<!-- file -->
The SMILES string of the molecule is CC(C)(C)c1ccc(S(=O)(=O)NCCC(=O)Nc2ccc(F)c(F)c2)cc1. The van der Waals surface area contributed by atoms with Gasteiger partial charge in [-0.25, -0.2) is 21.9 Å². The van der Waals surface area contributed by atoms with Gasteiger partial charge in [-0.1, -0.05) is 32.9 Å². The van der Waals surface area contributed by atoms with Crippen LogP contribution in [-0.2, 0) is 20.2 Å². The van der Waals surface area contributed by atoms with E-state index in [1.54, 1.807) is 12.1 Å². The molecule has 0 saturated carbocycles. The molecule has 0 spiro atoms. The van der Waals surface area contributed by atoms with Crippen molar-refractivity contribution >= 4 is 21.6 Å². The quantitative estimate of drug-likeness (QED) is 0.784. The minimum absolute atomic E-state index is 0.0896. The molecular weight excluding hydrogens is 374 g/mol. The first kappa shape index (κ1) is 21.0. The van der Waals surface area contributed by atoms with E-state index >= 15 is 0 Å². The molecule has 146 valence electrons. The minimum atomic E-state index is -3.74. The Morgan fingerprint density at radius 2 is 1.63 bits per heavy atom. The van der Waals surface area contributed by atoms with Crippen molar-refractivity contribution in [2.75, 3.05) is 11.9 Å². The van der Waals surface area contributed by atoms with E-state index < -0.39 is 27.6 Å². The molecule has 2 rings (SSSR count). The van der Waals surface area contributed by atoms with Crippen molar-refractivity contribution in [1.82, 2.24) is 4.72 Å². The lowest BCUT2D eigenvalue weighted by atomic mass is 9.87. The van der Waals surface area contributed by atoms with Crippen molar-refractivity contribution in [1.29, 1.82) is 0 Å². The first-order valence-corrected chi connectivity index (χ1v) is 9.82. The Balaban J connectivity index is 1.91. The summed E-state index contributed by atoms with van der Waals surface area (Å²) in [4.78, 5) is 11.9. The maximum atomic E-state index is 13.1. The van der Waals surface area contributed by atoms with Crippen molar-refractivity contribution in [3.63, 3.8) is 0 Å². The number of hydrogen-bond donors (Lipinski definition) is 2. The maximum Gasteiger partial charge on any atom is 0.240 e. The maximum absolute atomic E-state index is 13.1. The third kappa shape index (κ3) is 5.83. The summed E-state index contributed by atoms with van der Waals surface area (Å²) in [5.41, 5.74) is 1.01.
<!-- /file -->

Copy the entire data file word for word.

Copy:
The SMILES string of the molecule is CC(C)(C)c1ccc(S(=O)(=O)NCCC(=O)Nc2ccc(F)c(F)c2)cc1. The van der Waals surface area contributed by atoms with Gasteiger partial charge in [-0.25, -0.2) is 21.9 Å². The van der Waals surface area contributed by atoms with Gasteiger partial charge in [-0.1, -0.05) is 32.9 Å². The van der Waals surface area contributed by atoms with Crippen LogP contribution in [-0.2, 0) is 20.2 Å². The van der Waals surface area contributed by atoms with E-state index in [1.54, 1.807) is 12.1 Å². The molecule has 0 saturated carbocycles. The molecule has 0 spiro atoms. The van der Waals surface area contributed by atoms with Crippen molar-refractivity contribution >= 4 is 21.6 Å². The quantitative estimate of drug-likeness (QED) is 0.784. The minimum absolute atomic E-state index is 0.0896. The molecular weight excluding hydrogens is 374 g/mol. The first kappa shape index (κ1) is 21.0. The van der Waals surface area contributed by atoms with E-state index >= 15 is 0 Å². The molecule has 146 valence electrons. The minimum atomic E-state index is -3.74. The Morgan fingerprint density at radius 2 is 1.63 bits per heavy atom. The van der Waals surface area contributed by atoms with Crippen molar-refractivity contribution in [2.75, 3.05) is 11.9 Å². The van der Waals surface area contributed by atoms with E-state index < -0.39 is 27.6 Å². The molecule has 2 rings (SSSR count). The van der Waals surface area contributed by atoms with Crippen molar-refractivity contribution in [1.82, 2.24) is 4.72 Å². The lowest BCUT2D eigenvalue weighted by atomic mass is 9.87. The van der Waals surface area contributed by atoms with Crippen molar-refractivity contribution in [1.29, 1.82) is 0 Å². The first-order valence-corrected chi connectivity index (χ1v) is 9.82. The Balaban J connectivity index is 1.91. The summed E-state index contributed by atoms with van der Waals surface area (Å²) in [4.78, 5) is 11.9. The maximum atomic E-state index is 13.1. The van der Waals surface area contributed by atoms with Crippen molar-refractivity contribution in [3.63, 3.8) is 0 Å². The number of hydrogen-bond donors (Lipinski definition) is 2. The maximum Gasteiger partial charge on any atom is 0.240 e. The maximum absolute atomic E-state index is 13.1. The third kappa shape index (κ3) is 5.83. The summed E-state index contributed by atoms with van der Waals surface area (Å²) in [5.41, 5.74) is 1.01.